Besides the delivery methods discussed previously, there are other methods used in clinical practice to enhance drug delivery to the sinuses: ESS and the position of the patient during nasal irrigation.6

Recent evidence supports the belief that ESS improves the delivery of topical medications to the sinus mucosa: Harvey et al8 studied the efficiency of nasal irrigation in ten cadavers and demonstrated that ESS significantly enhanced sinus delivery of medication, regardless of delivery device. ESS is essential to effectively allow topical distribution to the sinus mucosa.6,8,21 The frontal and sphenoid sinus are essentially inaccessible before surgery and according to Grobler et al22 an ostium size of greater than 4 mm is required to even begin drug penetration into the maxillary sinus. For those with mucosal edema and chronic inflammation, distribution is probably worse. For these reasons, Harvey and Schlosser6 stated that in medically managing CRS, the use of expensive and time-wasting topical therapies, such as increasing topical steroid options, are probably not supported prior to ESS.

There are conflicting reports on the most effective position for drug delivery to the nasal cavity and paranasal sinuses. The majority of these studies involve assessment of dye distribution in the region of the middle turbinate with simple sprays and drops in nonoperated patients.23,24 Many commercial products recommend a head-down, over sink, with nose to ground position for irrigation. This orientation is practical and makes runoff easy to collect. One study demonstrated that the “Mygind” and “Ragan” (left lateral and supine positions) were superior to the “Mecca” and “Head Back” positions in delivery of drops to the middle meatus.25 However, these results were found inconclusive by other investigators.2630 The relevance of positioning with positive-pressure irrigation is supposed to be less significant.2732 However, even with positive-pressure, high-volume irrigation, the head-down or lateral position may lead to better frontal distribution.33

Clinical studies on the use of nebulized antibiotics in the management of CRS patients

It is common practice to prescribe prolonged courses of antibiotics during the medical management of CRS patients. Although widely accepted, this strategy is empirical and based in part upon culture reports available.24 In many bacteriological culture studies, Staphylococcus aureus has been found to be a predominant species.3,4 Despite the consistency of culture results positive for S. aureus, there is no consensus on whether or not its presence is of pathogenic importance. The secretion of various enzymes and toxins feeds the inflammatory reaction and preserves the recalcitrance of the disease. Moreover S. aureus has been discussed in the literature because of its superantigen potentials and their apparent link to biofilm.35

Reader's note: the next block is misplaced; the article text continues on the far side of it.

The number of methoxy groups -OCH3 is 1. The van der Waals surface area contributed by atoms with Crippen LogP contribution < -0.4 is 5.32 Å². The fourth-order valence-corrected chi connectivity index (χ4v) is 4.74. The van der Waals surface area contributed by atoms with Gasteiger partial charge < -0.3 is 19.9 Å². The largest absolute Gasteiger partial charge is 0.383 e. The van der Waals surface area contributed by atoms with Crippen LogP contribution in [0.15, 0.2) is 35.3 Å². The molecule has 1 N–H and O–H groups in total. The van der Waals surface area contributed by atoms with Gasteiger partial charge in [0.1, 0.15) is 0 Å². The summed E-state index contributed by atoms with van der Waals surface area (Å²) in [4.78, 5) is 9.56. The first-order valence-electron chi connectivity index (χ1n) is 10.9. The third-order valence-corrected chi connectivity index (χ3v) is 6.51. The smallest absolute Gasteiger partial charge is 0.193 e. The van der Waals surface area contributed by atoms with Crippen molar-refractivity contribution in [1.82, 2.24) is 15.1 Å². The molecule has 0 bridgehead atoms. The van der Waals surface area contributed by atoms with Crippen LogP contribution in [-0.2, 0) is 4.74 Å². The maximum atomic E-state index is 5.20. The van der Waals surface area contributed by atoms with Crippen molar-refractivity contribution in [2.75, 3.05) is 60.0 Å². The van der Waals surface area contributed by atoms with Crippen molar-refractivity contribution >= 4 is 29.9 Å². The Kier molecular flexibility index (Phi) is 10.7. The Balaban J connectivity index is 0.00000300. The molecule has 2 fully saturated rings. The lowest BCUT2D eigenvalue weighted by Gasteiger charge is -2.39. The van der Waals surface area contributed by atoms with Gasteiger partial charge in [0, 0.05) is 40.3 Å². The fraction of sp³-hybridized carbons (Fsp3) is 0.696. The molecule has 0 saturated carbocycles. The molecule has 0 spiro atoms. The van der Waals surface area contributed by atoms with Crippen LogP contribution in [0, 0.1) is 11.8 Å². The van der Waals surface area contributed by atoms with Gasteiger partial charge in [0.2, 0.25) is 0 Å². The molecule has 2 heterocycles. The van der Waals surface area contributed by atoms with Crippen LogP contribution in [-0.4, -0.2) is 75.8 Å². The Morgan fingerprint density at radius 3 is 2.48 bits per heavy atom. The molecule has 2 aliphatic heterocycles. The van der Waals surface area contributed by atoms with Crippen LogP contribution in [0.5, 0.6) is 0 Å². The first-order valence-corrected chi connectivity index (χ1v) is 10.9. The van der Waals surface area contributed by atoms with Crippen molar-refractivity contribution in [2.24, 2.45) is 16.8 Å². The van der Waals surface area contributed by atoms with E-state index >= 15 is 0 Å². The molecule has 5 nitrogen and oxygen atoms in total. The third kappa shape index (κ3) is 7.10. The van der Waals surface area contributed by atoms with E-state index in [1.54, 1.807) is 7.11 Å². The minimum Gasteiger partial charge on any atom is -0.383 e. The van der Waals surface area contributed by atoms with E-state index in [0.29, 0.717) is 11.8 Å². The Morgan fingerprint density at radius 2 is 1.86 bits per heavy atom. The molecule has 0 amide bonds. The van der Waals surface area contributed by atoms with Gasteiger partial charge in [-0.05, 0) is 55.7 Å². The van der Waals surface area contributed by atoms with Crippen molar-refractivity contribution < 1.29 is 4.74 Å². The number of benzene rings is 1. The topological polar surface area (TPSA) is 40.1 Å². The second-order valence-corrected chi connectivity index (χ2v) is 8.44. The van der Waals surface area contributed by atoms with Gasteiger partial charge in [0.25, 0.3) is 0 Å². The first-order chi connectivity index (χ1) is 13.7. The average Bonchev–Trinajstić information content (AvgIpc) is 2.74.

Disadvantages of prolonged antibiotic administration include bacterial resistance, allergic reactions, nephrotoxicity, ototoxicity, and gastrointestinal and hepatic disturbances. It has been suggested that topical application of antibiotics directly to the target site prevents these adverse effects of prolonged systemic administration, and avoids selection of resistant gut microflora. On the other hand, topical antibiotics have the theoretical advantage of acting directly on the site of infection and producing a higher concentration of antibiotic at the target site. Such increased concentrations of topical antibiotics have also been shown to be effective in killing bacteria in biofilm form.3

There is experimental evidence on the effectiveness of topical therapy in the management of CRS. Recently, Antunes et al34 reported on the dose-dependent effects of topical tobramycin in an animal model of Pseudomonas aeruginosa sinusitis. They noted that as opposed to normal saline irrigations, topical tobramycin led to a significant improvement in the degree of infection in this animal model.34

It is interesting that so few clinical studies have been conducted to explore the therapeutic option of nebulized antimicrobials in the treatment of CRS. In a prospective study, Kamijyo et al35 reported on 28 patients treated with fosfomycin nebulization three times a week for a period of 4 weeks. Outcome measures included four subjective and five objective symptoms as well as cytokine concentrations. Improvement in terms of objective symptoms and endoscopic findings was rated as at least fair in about 60% of patients, except for the amount of secretion. Postnasal drip improved in 88% of the patients.35